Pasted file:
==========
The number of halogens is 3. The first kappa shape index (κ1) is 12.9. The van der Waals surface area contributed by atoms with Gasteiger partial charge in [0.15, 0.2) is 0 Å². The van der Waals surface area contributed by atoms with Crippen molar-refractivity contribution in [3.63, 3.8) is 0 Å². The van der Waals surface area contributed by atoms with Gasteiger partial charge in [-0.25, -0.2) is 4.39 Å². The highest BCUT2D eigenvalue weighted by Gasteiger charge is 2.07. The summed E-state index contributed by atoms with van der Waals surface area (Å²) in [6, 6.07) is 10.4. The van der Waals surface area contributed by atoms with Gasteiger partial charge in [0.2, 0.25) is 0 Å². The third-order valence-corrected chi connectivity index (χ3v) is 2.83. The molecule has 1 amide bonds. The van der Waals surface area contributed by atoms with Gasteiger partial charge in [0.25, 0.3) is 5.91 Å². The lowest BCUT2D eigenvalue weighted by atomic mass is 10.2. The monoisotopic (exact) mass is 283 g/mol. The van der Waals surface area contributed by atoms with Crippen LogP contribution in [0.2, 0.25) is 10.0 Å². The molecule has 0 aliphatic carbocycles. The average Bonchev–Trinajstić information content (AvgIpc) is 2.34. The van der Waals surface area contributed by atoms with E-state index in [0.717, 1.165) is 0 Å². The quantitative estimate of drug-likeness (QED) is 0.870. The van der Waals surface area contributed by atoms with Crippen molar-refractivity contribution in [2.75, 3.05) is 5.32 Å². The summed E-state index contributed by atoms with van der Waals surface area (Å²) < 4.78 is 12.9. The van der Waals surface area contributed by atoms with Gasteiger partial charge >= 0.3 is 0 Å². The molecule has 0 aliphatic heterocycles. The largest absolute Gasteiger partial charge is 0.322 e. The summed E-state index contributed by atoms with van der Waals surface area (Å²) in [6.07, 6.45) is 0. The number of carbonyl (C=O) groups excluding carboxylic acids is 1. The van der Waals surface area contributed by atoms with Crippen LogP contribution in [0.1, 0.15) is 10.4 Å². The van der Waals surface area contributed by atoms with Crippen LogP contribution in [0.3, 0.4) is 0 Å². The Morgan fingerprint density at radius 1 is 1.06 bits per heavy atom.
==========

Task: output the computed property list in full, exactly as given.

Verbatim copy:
The number of halogens is 3. The first kappa shape index (κ1) is 12.9. The van der Waals surface area contributed by atoms with Gasteiger partial charge in [0.15, 0.2) is 0 Å². The van der Waals surface area contributed by atoms with Crippen molar-refractivity contribution in [3.63, 3.8) is 0 Å². The van der Waals surface area contributed by atoms with Gasteiger partial charge in [-0.25, -0.2) is 4.39 Å². The highest BCUT2D eigenvalue weighted by Gasteiger charge is 2.07. The summed E-state index contributed by atoms with van der Waals surface area (Å²) in [6, 6.07) is 10.4. The van der Waals surface area contributed by atoms with Gasteiger partial charge in [0.2, 0.25) is 0 Å². The third-order valence-corrected chi connectivity index (χ3v) is 2.83. The molecule has 1 amide bonds. The van der Waals surface area contributed by atoms with Gasteiger partial charge in [0.25, 0.3) is 5.91 Å². The lowest BCUT2D eigenvalue weighted by atomic mass is 10.2. The monoisotopic (exact) mass is 283 g/mol. The van der Waals surface area contributed by atoms with Crippen LogP contribution in [0.2, 0.25) is 10.0 Å². The molecule has 0 aliphatic carbocycles. The average Bonchev–Trinajstić information content (AvgIpc) is 2.34. The van der Waals surface area contributed by atoms with E-state index in [0.717, 1.165) is 0 Å². The quantitative estimate of drug-likeness (QED) is 0.870. The van der Waals surface area contributed by atoms with Crippen molar-refractivity contribution in [2.75, 3.05) is 5.32 Å². The summed E-state index contributed by atoms with van der Waals surface area (Å²) < 4.78 is 12.9. The van der Waals surface area contributed by atoms with Gasteiger partial charge >= 0.3 is 0 Å². The molecule has 0 aliphatic heterocycles. The largest absolute Gasteiger partial charge is 0.322 e. The summed E-state index contributed by atoms with van der Waals surface area (Å²) in [6.07, 6.45) is 0. The number of carbonyl (C=O) groups excluding carboxylic acids is 1. The van der Waals surface area contributed by atoms with Crippen LogP contribution in [0.1, 0.15) is 10.4 Å². The van der Waals surface area contributed by atoms with Crippen LogP contribution in [0.3, 0.4) is 0 Å². The Morgan fingerprint density at radius 1 is 1.06 bits per heavy atom.